We live in a bouncing time. Mental bouncing, task bouncing. Enter Adam Grant, award-winning rock star author and the highest-rated professor at The Wharton School. In his terrific book “Deep Work: Rules for Focused Success in a Distracted World” Grand Central Publishing/2016), Cal Newport describes how the prolific Adam Grant batches his time.

Though Grant’s productivity depends on many factors, there’s one idea in particular that seems central to his method: the batching of hard but important intellectual work into long, uninterrupted stretches. Grant performs this batching at multiple levels. Within the year, he stacks his teaching into the fall semester, during which he can turn all of his attention to teaching his students. By batching his teaching in the fall, Grant can then turn his attention fully to research in the spring and summer … Grant also batches his work on a smaller time scale. Within a semester dedicated to research, he alternates between periods when his door is open to students and colleagues, and periods when he isolates himself to focus completely and without distraction on a single research task. (Deep Work, page 39)
David Hain's insight:

Achim Nowak and Adam Grant on how batching like-work together can improve productivity and quality.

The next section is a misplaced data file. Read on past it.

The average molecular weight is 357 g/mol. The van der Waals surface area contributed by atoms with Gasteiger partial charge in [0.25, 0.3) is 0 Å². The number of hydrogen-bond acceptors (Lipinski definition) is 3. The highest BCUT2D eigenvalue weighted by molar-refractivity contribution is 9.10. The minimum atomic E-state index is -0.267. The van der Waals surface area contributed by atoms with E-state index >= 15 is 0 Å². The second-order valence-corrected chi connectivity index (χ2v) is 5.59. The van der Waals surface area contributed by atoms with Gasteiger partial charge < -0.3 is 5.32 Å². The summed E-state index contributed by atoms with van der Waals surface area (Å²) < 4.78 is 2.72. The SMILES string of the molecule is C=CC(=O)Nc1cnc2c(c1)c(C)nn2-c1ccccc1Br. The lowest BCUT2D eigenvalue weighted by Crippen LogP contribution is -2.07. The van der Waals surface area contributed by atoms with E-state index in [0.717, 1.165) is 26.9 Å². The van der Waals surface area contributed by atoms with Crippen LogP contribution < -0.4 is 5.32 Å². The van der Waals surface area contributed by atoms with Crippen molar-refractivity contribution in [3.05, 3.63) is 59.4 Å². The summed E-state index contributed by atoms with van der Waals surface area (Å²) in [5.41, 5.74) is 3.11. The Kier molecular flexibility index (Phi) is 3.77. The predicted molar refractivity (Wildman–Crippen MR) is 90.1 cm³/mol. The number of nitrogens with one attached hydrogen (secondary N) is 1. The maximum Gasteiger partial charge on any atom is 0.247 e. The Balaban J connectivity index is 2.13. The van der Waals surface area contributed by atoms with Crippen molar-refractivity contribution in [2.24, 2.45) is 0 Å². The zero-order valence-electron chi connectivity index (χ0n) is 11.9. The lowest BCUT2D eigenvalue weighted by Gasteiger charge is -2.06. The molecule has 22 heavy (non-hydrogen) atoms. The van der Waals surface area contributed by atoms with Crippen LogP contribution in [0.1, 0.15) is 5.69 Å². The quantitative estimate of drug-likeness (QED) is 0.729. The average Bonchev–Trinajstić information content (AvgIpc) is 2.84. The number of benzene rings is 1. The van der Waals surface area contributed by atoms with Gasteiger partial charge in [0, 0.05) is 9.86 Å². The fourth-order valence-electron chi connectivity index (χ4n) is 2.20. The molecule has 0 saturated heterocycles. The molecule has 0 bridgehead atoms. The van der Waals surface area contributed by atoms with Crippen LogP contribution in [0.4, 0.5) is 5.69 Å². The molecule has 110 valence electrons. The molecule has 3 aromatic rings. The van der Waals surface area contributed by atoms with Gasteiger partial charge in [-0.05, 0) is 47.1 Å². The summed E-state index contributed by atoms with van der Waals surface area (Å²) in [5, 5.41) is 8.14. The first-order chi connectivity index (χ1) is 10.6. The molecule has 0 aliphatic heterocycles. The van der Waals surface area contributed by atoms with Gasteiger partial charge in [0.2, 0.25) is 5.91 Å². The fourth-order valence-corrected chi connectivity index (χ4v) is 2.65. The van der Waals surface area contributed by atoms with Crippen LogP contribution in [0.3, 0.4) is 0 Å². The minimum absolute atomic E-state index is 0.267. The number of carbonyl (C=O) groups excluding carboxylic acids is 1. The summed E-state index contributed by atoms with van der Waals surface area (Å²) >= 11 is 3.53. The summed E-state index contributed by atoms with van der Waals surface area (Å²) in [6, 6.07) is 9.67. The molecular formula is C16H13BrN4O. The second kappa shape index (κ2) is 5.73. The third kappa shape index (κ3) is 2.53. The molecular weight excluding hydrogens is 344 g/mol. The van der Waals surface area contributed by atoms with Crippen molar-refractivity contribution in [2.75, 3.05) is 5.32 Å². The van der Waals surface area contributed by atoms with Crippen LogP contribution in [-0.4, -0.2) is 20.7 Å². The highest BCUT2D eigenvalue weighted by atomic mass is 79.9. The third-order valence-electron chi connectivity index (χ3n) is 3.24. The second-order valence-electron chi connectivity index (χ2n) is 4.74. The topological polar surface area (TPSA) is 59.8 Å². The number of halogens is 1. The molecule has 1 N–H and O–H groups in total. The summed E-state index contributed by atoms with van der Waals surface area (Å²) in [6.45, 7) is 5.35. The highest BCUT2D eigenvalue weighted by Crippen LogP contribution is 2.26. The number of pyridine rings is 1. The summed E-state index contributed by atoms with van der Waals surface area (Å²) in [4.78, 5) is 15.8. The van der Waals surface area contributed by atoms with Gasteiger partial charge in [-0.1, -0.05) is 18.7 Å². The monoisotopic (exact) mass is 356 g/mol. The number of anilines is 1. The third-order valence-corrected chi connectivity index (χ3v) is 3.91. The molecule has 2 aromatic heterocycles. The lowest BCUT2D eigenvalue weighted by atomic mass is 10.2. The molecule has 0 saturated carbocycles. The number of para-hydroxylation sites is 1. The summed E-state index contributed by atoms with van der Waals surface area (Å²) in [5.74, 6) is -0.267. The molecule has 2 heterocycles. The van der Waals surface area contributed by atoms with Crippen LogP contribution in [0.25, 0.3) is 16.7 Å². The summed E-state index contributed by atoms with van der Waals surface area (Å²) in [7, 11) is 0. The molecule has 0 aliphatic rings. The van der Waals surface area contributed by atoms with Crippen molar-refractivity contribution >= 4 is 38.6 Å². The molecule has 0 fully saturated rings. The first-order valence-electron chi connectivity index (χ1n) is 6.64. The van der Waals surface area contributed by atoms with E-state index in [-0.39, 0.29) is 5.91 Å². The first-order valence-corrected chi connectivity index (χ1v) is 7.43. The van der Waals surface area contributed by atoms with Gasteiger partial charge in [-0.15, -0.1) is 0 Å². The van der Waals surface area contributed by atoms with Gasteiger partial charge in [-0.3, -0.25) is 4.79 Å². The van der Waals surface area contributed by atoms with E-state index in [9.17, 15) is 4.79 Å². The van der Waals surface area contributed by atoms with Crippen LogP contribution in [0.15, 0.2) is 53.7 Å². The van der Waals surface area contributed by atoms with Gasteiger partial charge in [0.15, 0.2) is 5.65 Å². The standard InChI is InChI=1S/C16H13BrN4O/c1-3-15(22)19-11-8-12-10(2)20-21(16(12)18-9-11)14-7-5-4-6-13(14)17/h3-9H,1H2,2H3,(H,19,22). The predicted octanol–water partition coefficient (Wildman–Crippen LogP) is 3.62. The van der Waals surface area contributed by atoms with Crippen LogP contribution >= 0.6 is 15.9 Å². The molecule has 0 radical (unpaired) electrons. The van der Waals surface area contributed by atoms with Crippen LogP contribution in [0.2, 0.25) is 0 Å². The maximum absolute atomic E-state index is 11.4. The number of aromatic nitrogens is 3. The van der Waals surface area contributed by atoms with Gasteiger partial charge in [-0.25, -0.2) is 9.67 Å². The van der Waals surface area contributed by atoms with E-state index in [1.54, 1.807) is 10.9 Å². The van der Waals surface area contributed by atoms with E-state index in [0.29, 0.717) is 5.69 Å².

more...
No comment yet.
Scooped by David Hain
Scoop.it!

The New Leadership Paradigm

The New Leadership Paradigm | Coaching Leaders | Scoop.it
We owe much of Berrett-Koehler’s success to “eating our own cooking”—putting the ideas espoused by these and other books we have published into practice in our own company.

In my chart The New Leadership Paradigm I lay out ten dimensions of the old command-and-control leadership paradigm and ten corresponding dimensions of  the new paradigm, which might be called “shared leadership,” “servant leadership,” or “collaborative leadership.”

These ten dimensions were drawn from concepts in BK books. But they also reflect experiences I have had over the years—both those described above and many other experiences interacting with numerous organizations.
David Hain's insight:

Berrett-Koehler is one of the very best publishers of personal and organisational growth books. Partly because they try to walk their talk. Here's why. Includes access to useful download that can help to start a great discussion about how things get done.

more...
No comment yet.
Curated by David Hain
People and Change consultant, 25 years experience in Organisation Development. Executive coach. Very experienced facilitator and team developer.